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Michael van der Meer
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« Reply #352 on: October 03, 2009, 09:50:45 pm »

LYME BAY UPDATE  -  Two oil tankers sailed from here last night: CHAMPION PEACE left the outer anchorage bound for Southwold, while the HORIZON DIMITRA left the inner anchorage bound for Le Havre. Two more ships arrived this morning at about 0800  the North Sea shuttle tanker ABERDEEN arriving in ballast from Hamburg, closely followed by the empty container ship GULF BRIDGE from Rotterdam. The full line up of ships is as follows: Inner Anchorage Ė TRISTAR KUWAIT, ALKMAN, SKS SEGURA, ELKA APOLLON, PHOENIX HOPE, PETALI LADY, TORM INGEBORG, ABERDEEN and GULF BRIDGE. Outer Anchorage: OCANA and ONOBA.
The Tristar Kuwait, SKS Segura and the Petali Lady have all been to Portland Port in the last couple of weeks for bunkers, while the Alkman has made two such visits in what is now a 7 month stay in Lyme Bay. The anchored Phoenix Hope was recently in collision with a local fishing boat but, fortunately, didnít sustain any damage. The skipper of the fishing boat has yet to explain how he failed to see the tanker in broad daylight and good visibility!
If you want to see where these ships are anchored relevant to each other, click on the link below and type any of the ship names into the search box.

http://aprs.fi/info/
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Lysfoss
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« Reply #353 on: October 04, 2009, 02:48:39 pm »

With so many ships laid up why are there so many ships being built at the same time?? if there is no work?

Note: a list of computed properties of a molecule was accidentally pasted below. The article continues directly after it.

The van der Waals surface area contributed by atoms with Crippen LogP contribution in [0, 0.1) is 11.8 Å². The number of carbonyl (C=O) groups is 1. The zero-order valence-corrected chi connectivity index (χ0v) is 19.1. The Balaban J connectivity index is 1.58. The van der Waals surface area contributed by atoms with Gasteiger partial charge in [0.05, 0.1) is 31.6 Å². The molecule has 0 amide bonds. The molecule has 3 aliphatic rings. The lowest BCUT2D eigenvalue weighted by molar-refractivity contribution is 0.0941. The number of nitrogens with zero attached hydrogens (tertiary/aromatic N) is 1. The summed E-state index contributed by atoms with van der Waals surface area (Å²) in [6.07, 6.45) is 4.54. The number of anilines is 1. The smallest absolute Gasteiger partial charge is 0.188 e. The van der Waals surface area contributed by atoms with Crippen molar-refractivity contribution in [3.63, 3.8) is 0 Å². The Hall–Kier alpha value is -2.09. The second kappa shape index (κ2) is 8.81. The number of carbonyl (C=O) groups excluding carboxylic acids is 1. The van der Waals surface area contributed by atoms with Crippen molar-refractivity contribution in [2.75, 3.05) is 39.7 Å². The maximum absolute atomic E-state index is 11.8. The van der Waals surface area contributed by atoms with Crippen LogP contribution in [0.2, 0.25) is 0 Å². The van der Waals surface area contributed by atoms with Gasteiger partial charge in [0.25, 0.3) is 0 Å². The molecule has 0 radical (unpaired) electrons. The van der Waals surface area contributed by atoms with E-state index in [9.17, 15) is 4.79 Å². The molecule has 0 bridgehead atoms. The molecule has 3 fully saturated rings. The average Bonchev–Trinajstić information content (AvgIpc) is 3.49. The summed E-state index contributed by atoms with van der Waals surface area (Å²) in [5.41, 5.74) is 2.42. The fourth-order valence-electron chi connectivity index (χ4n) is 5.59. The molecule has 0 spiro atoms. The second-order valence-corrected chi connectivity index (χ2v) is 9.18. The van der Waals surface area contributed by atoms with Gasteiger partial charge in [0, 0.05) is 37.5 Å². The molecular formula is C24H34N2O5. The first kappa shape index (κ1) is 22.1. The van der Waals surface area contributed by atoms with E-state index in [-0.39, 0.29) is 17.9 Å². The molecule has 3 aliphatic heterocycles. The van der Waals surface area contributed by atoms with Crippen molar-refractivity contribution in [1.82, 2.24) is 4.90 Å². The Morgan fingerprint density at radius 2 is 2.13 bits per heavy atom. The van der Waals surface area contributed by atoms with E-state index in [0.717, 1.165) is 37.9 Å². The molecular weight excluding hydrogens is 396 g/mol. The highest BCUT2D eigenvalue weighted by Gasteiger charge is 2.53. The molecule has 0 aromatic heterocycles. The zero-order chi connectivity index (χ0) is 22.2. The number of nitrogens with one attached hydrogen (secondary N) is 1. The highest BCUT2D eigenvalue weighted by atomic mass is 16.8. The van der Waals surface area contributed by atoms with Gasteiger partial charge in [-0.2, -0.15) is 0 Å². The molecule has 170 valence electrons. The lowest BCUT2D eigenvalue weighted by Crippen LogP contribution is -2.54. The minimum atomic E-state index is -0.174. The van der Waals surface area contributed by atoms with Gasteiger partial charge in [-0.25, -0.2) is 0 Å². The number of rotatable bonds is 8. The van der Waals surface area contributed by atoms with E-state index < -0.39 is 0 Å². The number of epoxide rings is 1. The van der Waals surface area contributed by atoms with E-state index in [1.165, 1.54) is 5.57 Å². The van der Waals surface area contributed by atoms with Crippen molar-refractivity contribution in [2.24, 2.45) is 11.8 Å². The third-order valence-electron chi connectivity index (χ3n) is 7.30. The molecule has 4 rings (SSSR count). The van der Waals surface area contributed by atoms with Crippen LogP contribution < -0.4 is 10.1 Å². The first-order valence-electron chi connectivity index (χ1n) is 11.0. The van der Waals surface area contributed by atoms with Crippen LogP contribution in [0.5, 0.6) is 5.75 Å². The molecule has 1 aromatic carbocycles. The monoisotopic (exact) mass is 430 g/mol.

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Michael van der Meer
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« Reply #354 on: October 04, 2009, 03:03:33 pm »

Those new ships which are now ready to be delivered, where ordered a couple of years ago when the economy was still booming....
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Michael van der Meer
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« Reply #355 on: October 04, 2009, 03:25:08 pm »

I kinda thought that but it just seems to be ongoing! if there is no trade for these vessels they will hardly be broken up wil they? Its just ships ships and more ships everywere
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Michael van der Meer
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« Reply #356 on: October 04, 2009, 03:29:49 pm »

It's just a case of 'supply and demand'. As the economy is dynamic, you might see a shortage of ships (capacity) and huge 'supply' of cargo if the economy is booming again. It's hard to find the correct balance.

Companies with a huge fleet are able to make money if there is plenty of cargo, smaller companies will suffer due to lack of capacity. In a crisis like this, companies with a huge fleet will suffer as they have not sufficient cargo to fill their fleet. (or against reasonable rates)
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Michael van der Meer
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« Reply #357 on: October 04, 2009, 03:46:39 pm »

So its like taking a chance and hoping for the best! Lets hope the econemy picks up so we can get some great pictures of these vessels at work!! I think it will take a while!!
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brimar
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« Reply #358 on: October 05, 2009, 05:07:52 pm »

Government Officers board Laid up tankers in Lyme Bay during a 'Duty Free' swoop.....'Bonded Stores' Sealed!!....Full Story and picture :-
                                          www.thisissouthdevon.co.uk
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henrycourt
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« Reply #359 on: October 05, 2009, 05:54:10 pm »

What an extrordinary story, you would have thought that Her Majesty's Border Agency (sorry Browns Bully Boys) would have much better things to do, one wonders what they are trying to prove !!! There is one of their cutters that is about the southern north sea, dover strait area that has CUSTOMS painted on the side but they are plainly too busy to repaint it because it has what appears to be a sheet hangng over each side with the words BORDER AGENCY painted on it. How naff is that !! Providing the seamen on these, mostly, tankers, are not trying to make a "quick buck" in one way or another leave them alone. Whilst they are in Lyme Bay and also the many others off of Lowestoft they are undoubtedly helping the economies of these places..